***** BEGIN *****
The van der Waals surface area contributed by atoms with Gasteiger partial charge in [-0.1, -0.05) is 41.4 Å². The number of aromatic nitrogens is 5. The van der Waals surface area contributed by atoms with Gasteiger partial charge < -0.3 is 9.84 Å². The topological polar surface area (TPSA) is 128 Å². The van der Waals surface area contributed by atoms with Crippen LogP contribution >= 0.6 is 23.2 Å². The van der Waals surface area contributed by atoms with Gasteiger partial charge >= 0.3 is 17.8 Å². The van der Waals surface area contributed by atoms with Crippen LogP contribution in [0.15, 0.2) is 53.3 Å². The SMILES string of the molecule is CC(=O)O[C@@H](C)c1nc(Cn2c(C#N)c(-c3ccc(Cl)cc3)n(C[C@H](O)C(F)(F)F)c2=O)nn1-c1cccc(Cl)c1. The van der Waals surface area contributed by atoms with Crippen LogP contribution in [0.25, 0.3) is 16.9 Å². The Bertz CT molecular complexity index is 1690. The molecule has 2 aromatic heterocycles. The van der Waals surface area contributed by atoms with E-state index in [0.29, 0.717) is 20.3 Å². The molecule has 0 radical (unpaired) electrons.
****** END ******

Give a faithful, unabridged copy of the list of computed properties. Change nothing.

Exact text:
The van der Waals surface area contributed by atoms with Gasteiger partial charge in [-0.1, -0.05) is 41.4 Å². The number of aromatic nitrogens is 5. The van der Waals surface area contributed by atoms with Gasteiger partial charge < -0.3 is 9.84 Å². The topological polar surface area (TPSA) is 128 Å². The van der Waals surface area contributed by atoms with Crippen LogP contribution >= 0.6 is 23.2 Å². The van der Waals surface area contributed by atoms with Gasteiger partial charge >= 0.3 is 17.8 Å². The van der Waals surface area contributed by atoms with Crippen LogP contribution in [0.15, 0.2) is 53.3 Å². The SMILES string of the molecule is CC(=O)O[C@@H](C)c1nc(Cn2c(C#N)c(-c3ccc(Cl)cc3)n(C[C@H](O)C(F)(F)F)c2=O)nn1-c1cccc(Cl)c1. The van der Waals surface area contributed by atoms with Crippen LogP contribution in [0.25, 0.3) is 16.9 Å². The Bertz CT molecular complexity index is 1690. The molecule has 2 aromatic heterocycles. The van der Waals surface area contributed by atoms with E-state index in [0.29, 0.717) is 20.3 Å². The molecule has 0 radical (unpaired) electrons.